Using salmon DNA to increase the stability of batteries

A research consortium has made the next-generation of high-capacity cathode materials for lithium-ion batteries using the DNA of salmon and over-lithiated layered oxides.

The Korea Institute of Science and Technology (KIST) announced the development of a high-performance cathode material by stabilising the surface of over-lithiated layered oxides, using the DNA of salmon.

What are over-lithiated layered oxides?

Over-lithiated layered oxide is a material containing a large amount of lithium by replacing from the transition metal element to lithium element in layered structure of material.

The development of high-capacity cathode material is essential to increasing the capacity of a lithium-ion battery. Over-lithiated layered oxides have a high reversible capacity of 250 mAh/g, a capacity 100 mAh/g higher than existing commercialised materials.

Over-lithiated layered oxides have one potentially fatal flaw, during charge/discharge cycling, the layered structure of an over-lithiated layered oxide can collapse, resulting in swelling and rendering the battery unusable.

Transmission electron microscopy for over-lithiated layered oxides

The KIST team used transmission electron microscopy to analyse changes in the crystallographic structure, researchers did this by dividing into specific areas from surface to interior of over-lithiated layered oxide.

Transmission electron microscopy provides morphology, crystalline structure, and elemental information of various materials at an atomic scale, using the diffraction phenomenon of electrons accelerated by a high voltage.

The results of the analysis confirmed that the metal layers of the over-lithiated layered oxide started to collapse at the surface by repeated charge/discharge cycling.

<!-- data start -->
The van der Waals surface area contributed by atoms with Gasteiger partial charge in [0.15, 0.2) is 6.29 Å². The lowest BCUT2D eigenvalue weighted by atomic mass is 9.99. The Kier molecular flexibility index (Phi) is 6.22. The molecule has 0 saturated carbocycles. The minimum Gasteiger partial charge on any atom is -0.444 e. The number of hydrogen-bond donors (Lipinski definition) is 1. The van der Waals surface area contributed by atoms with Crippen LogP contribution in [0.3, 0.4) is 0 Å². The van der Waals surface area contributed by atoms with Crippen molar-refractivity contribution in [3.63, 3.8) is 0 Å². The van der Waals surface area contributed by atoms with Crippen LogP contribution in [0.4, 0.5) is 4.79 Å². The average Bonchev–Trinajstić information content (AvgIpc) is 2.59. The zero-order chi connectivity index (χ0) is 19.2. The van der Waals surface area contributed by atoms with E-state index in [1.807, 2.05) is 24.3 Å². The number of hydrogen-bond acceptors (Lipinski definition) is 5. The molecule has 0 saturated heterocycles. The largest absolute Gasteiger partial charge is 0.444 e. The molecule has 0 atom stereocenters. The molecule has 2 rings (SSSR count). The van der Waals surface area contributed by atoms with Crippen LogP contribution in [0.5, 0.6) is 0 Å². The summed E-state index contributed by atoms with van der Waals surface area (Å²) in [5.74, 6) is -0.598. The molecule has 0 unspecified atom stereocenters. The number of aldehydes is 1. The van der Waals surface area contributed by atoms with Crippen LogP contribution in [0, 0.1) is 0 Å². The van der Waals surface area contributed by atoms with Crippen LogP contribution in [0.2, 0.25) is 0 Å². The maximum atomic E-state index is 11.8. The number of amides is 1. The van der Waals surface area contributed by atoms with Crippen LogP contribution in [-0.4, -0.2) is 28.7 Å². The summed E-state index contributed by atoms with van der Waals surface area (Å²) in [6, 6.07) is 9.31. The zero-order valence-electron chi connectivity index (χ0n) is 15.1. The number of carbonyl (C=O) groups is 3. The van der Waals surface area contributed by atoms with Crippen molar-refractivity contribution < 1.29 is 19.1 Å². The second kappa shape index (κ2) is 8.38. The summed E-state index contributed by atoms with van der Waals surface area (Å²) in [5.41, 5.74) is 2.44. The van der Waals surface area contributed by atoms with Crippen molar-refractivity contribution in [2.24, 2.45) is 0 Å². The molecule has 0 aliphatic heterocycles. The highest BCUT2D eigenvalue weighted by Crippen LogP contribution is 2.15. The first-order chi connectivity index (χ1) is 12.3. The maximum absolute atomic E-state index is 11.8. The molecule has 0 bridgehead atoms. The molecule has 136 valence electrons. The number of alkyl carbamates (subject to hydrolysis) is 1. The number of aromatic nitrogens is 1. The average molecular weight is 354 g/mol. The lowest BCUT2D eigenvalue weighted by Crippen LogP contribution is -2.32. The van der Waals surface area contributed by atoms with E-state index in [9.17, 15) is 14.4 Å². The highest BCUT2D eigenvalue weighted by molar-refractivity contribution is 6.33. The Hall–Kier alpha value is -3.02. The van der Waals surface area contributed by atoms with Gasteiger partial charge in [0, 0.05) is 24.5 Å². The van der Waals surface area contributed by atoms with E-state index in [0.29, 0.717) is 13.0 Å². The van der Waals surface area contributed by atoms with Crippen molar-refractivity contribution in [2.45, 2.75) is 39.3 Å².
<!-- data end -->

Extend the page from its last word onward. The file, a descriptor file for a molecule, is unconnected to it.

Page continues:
Salmon DNA for lithium-ion batteries

The DNA of a salmon has a strong affinity with lithium ions, therefore researchers used it to control the surface structure over-lithiated layered oxides.

Researchers found that the salmon DNA showed a tendency to aggregate in aqueous solutions. In order to solve this problem, the research team synthesised the composite coating material that combined carbon nanotubes (CNT) and the salmon DNA.

The DNA/CNT mixture was uniformly arranged and attached to the surface of the over-lithiated layered oxides, resulting in the development of a new cathode material.

Integrated advanced analytical techniques

The research team performed integrated advanced analytical techniques and found that the electrochemical characteristics of over-lithiated layered oxides and the mechanisms of its structural stability improved. Researchers confirmed that the structural degradation was suppressed during charge/discharge cycling and the thermal stability was improved.

Professor Sang-Young Lee, Ulsan National Institute of Science and Technology (UNIST) said: “unlike pre-existing attempts, this study uses DNA, the basic unit of life, suggesting a new direction for the development of high-performance battery materials.”

Kyung Yoon Chung, head of the Center for Energy Storage Research, KIST said: “This research is very meaningful as it presents design factors for stabilised high capacity cathode material using the integrated advanced analytical techniques. Based on this research, we will devote more efforts to develop a new material that can replace existing commercialised materials.”



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